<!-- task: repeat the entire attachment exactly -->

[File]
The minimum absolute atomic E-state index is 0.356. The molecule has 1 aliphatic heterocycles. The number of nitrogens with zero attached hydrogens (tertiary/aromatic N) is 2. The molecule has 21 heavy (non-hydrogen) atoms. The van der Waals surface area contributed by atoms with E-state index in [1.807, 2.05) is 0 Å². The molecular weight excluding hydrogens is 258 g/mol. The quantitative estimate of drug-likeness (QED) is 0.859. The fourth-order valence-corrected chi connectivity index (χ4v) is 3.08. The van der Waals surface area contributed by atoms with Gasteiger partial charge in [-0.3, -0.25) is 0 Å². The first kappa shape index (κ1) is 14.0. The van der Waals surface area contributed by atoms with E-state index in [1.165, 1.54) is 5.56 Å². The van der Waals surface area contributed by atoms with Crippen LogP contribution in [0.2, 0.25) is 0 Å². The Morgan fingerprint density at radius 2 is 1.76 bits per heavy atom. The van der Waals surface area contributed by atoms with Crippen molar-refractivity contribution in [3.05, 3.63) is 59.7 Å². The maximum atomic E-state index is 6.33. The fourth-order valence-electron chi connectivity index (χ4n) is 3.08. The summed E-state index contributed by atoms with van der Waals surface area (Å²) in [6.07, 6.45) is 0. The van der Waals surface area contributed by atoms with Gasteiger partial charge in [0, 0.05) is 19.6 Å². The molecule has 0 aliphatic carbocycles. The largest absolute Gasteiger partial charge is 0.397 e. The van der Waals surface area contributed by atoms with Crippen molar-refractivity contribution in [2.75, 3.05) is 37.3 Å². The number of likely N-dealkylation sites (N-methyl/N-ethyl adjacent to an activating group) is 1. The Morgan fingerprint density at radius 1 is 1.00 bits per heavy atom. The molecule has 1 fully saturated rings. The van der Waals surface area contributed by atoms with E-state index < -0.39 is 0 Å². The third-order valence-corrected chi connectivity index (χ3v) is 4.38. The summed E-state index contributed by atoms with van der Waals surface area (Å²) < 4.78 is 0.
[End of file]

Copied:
The minimum absolute atomic E-state index is 0.356. The molecule has 1 aliphatic heterocycles. The number of nitrogens with zero attached hydrogens (tertiary/aromatic N) is 2. The molecule has 21 heavy (non-hydrogen) atoms. The van der Waals surface area contributed by atoms with E-state index in [1.807, 2.05) is 0 Å². The molecular weight excluding hydrogens is 258 g/mol. The quantitative estimate of drug-likeness (QED) is 0.859. The fourth-order valence-corrected chi connectivity index (χ4v) is 3.08. The van der Waals surface area contributed by atoms with Gasteiger partial charge in [-0.3, -0.25) is 0 Å². The first kappa shape index (κ1) is 14.0. The van der Waals surface area contributed by atoms with E-state index in [1.165, 1.54) is 5.56 Å². The van der Waals surface area contributed by atoms with Crippen LogP contribution in [0.2, 0.25) is 0 Å². The Morgan fingerprint density at radius 2 is 1.76 bits per heavy atom. The van der Waals surface area contributed by atoms with Crippen molar-refractivity contribution in [3.05, 3.63) is 59.7 Å². The maximum atomic E-state index is 6.33. The fourth-order valence-electron chi connectivity index (χ4n) is 3.08. The summed E-state index contributed by atoms with van der Waals surface area (Å²) in [6.07, 6.45) is 0. The van der Waals surface area contributed by atoms with Gasteiger partial charge in [0, 0.05) is 19.6 Å². The molecule has 0 aliphatic carbocycles. The largest absolute Gasteiger partial charge is 0.397 e. The van der Waals surface area contributed by atoms with Crippen molar-refractivity contribution in [2.75, 3.05) is 37.3 Å². The number of likely N-dealkylation sites (N-methyl/N-ethyl adjacent to an activating group) is 1. The Morgan fingerprint density at radius 1 is 1.00 bits per heavy atom. The molecule has 1 fully saturated rings. The van der Waals surface area contributed by atoms with E-state index < -0.39 is 0 Å². The third-order valence-corrected chi connectivity index (χ3v) is 4.38. The summed E-state index contributed by atoms with van der Waals surface area (Å²) < 4.78 is 0.